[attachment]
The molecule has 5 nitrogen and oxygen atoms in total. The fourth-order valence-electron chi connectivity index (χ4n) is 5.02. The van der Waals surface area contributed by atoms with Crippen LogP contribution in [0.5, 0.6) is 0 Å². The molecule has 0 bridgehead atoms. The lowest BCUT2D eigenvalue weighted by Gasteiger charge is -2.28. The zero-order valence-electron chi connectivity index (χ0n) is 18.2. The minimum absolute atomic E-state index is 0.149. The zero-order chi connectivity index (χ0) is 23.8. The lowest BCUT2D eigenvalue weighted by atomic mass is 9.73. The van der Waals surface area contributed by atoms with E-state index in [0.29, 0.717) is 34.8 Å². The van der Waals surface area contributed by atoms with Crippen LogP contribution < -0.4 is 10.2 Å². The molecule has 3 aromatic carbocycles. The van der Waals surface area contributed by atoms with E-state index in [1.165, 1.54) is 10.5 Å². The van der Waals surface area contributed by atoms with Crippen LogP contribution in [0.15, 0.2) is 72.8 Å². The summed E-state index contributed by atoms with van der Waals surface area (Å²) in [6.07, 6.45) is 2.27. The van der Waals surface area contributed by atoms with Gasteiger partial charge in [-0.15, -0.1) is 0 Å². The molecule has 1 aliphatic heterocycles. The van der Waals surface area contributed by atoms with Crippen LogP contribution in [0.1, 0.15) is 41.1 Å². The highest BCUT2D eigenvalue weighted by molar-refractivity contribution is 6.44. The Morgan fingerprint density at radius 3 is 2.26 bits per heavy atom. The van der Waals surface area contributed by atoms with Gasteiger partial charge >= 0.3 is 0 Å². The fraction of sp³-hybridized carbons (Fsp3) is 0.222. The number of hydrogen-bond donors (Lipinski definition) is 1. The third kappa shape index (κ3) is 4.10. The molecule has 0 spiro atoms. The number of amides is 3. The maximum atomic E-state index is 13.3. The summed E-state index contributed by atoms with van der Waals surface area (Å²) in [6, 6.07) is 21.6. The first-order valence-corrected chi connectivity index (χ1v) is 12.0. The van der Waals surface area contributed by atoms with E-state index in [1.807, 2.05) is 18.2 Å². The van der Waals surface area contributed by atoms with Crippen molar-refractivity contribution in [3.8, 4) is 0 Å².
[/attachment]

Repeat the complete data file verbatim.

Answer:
The molecule has 5 nitrogen and oxygen atoms in total. The fourth-order valence-electron chi connectivity index (χ4n) is 5.02. The van der Waals surface area contributed by atoms with Crippen LogP contribution in [0.5, 0.6) is 0 Å². The molecule has 0 bridgehead atoms. The lowest BCUT2D eigenvalue weighted by Gasteiger charge is -2.28. The zero-order valence-electron chi connectivity index (χ0n) is 18.2. The minimum absolute atomic E-state index is 0.149. The zero-order chi connectivity index (χ0) is 23.8. The lowest BCUT2D eigenvalue weighted by atomic mass is 9.73. The van der Waals surface area contributed by atoms with E-state index in [0.29, 0.717) is 34.8 Å². The van der Waals surface area contributed by atoms with Crippen LogP contribution < -0.4 is 10.2 Å². The molecule has 3 aromatic carbocycles. The van der Waals surface area contributed by atoms with E-state index in [1.165, 1.54) is 10.5 Å². The van der Waals surface area contributed by atoms with Crippen LogP contribution in [0.15, 0.2) is 72.8 Å². The summed E-state index contributed by atoms with van der Waals surface area (Å²) in [6.07, 6.45) is 2.27. The van der Waals surface area contributed by atoms with Gasteiger partial charge in [-0.15, -0.1) is 0 Å². The molecule has 1 aliphatic heterocycles. The van der Waals surface area contributed by atoms with Crippen LogP contribution in [0.1, 0.15) is 41.1 Å². The highest BCUT2D eigenvalue weighted by molar-refractivity contribution is 6.44. The Morgan fingerprint density at radius 3 is 2.26 bits per heavy atom. The van der Waals surface area contributed by atoms with Gasteiger partial charge >= 0.3 is 0 Å². The fraction of sp³-hybridized carbons (Fsp3) is 0.222. The number of hydrogen-bond donors (Lipinski definition) is 1. The third kappa shape index (κ3) is 4.10. The molecule has 0 spiro atoms. The number of amides is 3. The maximum atomic E-state index is 13.3. The summed E-state index contributed by atoms with van der Waals surface area (Å²) in [6, 6.07) is 21.6. The first-order valence-corrected chi connectivity index (χ1v) is 12.0. The van der Waals surface area contributed by atoms with E-state index in [1.807, 2.05) is 18.2 Å². The van der Waals surface area contributed by atoms with Crippen molar-refractivity contribution in [3.8, 4) is 0 Å².